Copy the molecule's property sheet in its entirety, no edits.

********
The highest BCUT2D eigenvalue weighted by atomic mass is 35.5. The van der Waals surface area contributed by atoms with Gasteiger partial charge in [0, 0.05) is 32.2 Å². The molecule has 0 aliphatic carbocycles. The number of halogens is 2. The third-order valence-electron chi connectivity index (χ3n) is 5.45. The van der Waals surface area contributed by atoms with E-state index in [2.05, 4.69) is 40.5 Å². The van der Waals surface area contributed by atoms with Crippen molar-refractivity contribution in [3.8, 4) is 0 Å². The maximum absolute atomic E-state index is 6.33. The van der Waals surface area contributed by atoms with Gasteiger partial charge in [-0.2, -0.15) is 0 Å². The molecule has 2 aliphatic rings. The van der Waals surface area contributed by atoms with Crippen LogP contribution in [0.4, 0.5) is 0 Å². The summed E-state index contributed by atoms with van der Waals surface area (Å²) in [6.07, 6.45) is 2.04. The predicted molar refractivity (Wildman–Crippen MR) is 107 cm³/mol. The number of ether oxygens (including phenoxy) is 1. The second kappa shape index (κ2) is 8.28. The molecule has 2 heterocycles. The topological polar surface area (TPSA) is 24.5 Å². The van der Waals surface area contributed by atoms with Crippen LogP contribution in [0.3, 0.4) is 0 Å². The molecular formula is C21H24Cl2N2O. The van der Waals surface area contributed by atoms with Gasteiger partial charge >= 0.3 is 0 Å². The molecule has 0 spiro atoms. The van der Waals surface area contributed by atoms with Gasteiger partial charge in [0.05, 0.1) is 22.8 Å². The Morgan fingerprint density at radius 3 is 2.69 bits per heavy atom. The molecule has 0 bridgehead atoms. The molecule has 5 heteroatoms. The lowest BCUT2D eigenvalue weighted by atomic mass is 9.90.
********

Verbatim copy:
The highest BCUT2D eigenvalue weighted by atomic mass is 35.5. The van der Waals surface area contributed by atoms with Gasteiger partial charge in [0, 0.05) is 32.2 Å². The molecule has 0 aliphatic carbocycles. The number of halogens is 2. The third-order valence-electron chi connectivity index (χ3n) is 5.45. The van der Waals surface area contributed by atoms with E-state index in [2.05, 4.69) is 40.5 Å². The van der Waals surface area contributed by atoms with Crippen molar-refractivity contribution in [3.8, 4) is 0 Å². The maximum absolute atomic E-state index is 6.33. The van der Waals surface area contributed by atoms with Gasteiger partial charge in [-0.2, -0.15) is 0 Å². The molecule has 2 aliphatic rings. The van der Waals surface area contributed by atoms with Crippen LogP contribution in [0.4, 0.5) is 0 Å². The summed E-state index contributed by atoms with van der Waals surface area (Å²) in [6.07, 6.45) is 2.04. The predicted molar refractivity (Wildman–Crippen MR) is 107 cm³/mol. The number of ether oxygens (including phenoxy) is 1. The second kappa shape index (κ2) is 8.28. The molecule has 2 heterocycles. The topological polar surface area (TPSA) is 24.5 Å². The van der Waals surface area contributed by atoms with Crippen LogP contribution in [0.3, 0.4) is 0 Å². The molecular formula is C21H24Cl2N2O. The van der Waals surface area contributed by atoms with Gasteiger partial charge >= 0.3 is 0 Å². The molecule has 0 spiro atoms. The van der Waals surface area contributed by atoms with Gasteiger partial charge in [0.05, 0.1) is 22.8 Å². The Morgan fingerprint density at radius 3 is 2.69 bits per heavy atom. The molecule has 0 bridgehead atoms. The molecule has 5 heteroatoms. The lowest BCUT2D eigenvalue weighted by atomic mass is 9.90.